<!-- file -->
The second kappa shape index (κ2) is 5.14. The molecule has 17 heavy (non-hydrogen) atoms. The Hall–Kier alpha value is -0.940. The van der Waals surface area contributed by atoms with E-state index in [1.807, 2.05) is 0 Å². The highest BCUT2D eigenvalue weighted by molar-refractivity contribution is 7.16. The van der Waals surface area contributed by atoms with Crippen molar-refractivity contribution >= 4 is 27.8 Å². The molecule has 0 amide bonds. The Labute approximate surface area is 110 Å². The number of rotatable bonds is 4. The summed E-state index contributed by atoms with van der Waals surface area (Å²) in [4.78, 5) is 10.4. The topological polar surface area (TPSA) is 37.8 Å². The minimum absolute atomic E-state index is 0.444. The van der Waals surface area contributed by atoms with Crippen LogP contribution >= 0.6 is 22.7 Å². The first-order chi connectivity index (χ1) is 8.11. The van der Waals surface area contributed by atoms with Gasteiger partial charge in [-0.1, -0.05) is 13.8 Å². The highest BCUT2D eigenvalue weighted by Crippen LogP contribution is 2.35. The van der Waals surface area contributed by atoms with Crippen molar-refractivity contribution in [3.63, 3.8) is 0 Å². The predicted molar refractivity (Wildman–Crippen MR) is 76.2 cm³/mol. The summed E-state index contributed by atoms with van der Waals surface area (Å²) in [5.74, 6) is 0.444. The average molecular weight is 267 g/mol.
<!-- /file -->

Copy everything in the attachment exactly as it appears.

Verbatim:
The second kappa shape index (κ2) is 5.14. The molecule has 17 heavy (non-hydrogen) atoms. The Hall–Kier alpha value is -0.940. The van der Waals surface area contributed by atoms with E-state index in [1.807, 2.05) is 0 Å². The highest BCUT2D eigenvalue weighted by molar-refractivity contribution is 7.16. The van der Waals surface area contributed by atoms with Crippen molar-refractivity contribution >= 4 is 27.8 Å². The molecule has 0 amide bonds. The Labute approximate surface area is 110 Å². The number of rotatable bonds is 4. The summed E-state index contributed by atoms with van der Waals surface area (Å²) in [4.78, 5) is 10.4. The topological polar surface area (TPSA) is 37.8 Å². The minimum absolute atomic E-state index is 0.444. The van der Waals surface area contributed by atoms with Crippen LogP contribution >= 0.6 is 22.7 Å². The first-order chi connectivity index (χ1) is 8.11. The van der Waals surface area contributed by atoms with Gasteiger partial charge in [-0.1, -0.05) is 13.8 Å². The highest BCUT2D eigenvalue weighted by Crippen LogP contribution is 2.35. The van der Waals surface area contributed by atoms with Crippen molar-refractivity contribution in [3.63, 3.8) is 0 Å². The predicted molar refractivity (Wildman–Crippen MR) is 76.2 cm³/mol. The summed E-state index contributed by atoms with van der Waals surface area (Å²) in [5.74, 6) is 0.444. The average molecular weight is 267 g/mol.